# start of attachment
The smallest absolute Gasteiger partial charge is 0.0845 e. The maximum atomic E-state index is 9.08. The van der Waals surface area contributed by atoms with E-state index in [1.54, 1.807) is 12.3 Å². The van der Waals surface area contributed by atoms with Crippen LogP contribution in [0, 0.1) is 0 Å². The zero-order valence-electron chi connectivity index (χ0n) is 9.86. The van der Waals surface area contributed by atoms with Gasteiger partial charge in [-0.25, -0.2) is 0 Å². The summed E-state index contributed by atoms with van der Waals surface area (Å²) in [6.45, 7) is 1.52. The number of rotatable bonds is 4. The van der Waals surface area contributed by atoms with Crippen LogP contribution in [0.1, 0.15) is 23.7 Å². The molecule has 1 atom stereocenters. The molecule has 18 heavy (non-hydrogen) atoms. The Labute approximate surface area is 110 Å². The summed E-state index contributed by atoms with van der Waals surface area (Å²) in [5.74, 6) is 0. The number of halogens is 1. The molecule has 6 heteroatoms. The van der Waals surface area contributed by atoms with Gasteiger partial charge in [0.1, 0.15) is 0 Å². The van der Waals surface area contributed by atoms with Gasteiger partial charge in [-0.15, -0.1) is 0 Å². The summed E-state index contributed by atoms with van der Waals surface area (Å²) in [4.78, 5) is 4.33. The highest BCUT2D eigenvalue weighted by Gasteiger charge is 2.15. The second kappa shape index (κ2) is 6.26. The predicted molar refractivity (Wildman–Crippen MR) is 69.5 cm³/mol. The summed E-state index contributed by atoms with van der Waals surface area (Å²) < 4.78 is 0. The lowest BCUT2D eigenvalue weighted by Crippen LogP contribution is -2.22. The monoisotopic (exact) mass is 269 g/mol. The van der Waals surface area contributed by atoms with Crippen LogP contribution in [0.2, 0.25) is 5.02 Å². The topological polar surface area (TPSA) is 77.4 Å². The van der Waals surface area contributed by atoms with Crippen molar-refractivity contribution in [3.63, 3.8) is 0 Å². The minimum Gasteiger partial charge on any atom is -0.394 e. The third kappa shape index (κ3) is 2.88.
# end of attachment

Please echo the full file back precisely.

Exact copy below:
The smallest absolute Gasteiger partial charge is 0.0845 e. The maximum atomic E-state index is 9.08. The van der Waals surface area contributed by atoms with E-state index in [1.54, 1.807) is 12.3 Å². The van der Waals surface area contributed by atoms with Crippen LogP contribution in [0, 0.1) is 0 Å². The zero-order valence-electron chi connectivity index (χ0n) is 9.86. The van der Waals surface area contributed by atoms with Gasteiger partial charge in [-0.25, -0.2) is 0 Å². The summed E-state index contributed by atoms with van der Waals surface area (Å²) in [6.45, 7) is 1.52. The number of rotatable bonds is 4. The van der Waals surface area contributed by atoms with Crippen LogP contribution in [0.1, 0.15) is 23.7 Å². The molecule has 1 atom stereocenters. The molecule has 18 heavy (non-hydrogen) atoms. The Labute approximate surface area is 110 Å². The summed E-state index contributed by atoms with van der Waals surface area (Å²) in [5.74, 6) is 0. The number of halogens is 1. The molecule has 6 heteroatoms. The van der Waals surface area contributed by atoms with Gasteiger partial charge in [0.1, 0.15) is 0 Å². The van der Waals surface area contributed by atoms with Gasteiger partial charge in [-0.15, -0.1) is 0 Å². The summed E-state index contributed by atoms with van der Waals surface area (Å²) in [4.78, 5) is 4.33. The highest BCUT2D eigenvalue weighted by Gasteiger charge is 2.15. The second kappa shape index (κ2) is 6.26. The predicted molar refractivity (Wildman–Crippen MR) is 69.5 cm³/mol. The summed E-state index contributed by atoms with van der Waals surface area (Å²) < 4.78 is 0. The lowest BCUT2D eigenvalue weighted by Crippen LogP contribution is -2.22. The monoisotopic (exact) mass is 269 g/mol. The van der Waals surface area contributed by atoms with Crippen LogP contribution in [0.2, 0.25) is 5.02 Å². The topological polar surface area (TPSA) is 77.4 Å². The van der Waals surface area contributed by atoms with Crippen molar-refractivity contribution in [3.63, 3.8) is 0 Å². The minimum Gasteiger partial charge on any atom is -0.394 e. The third kappa shape index (κ3) is 2.88.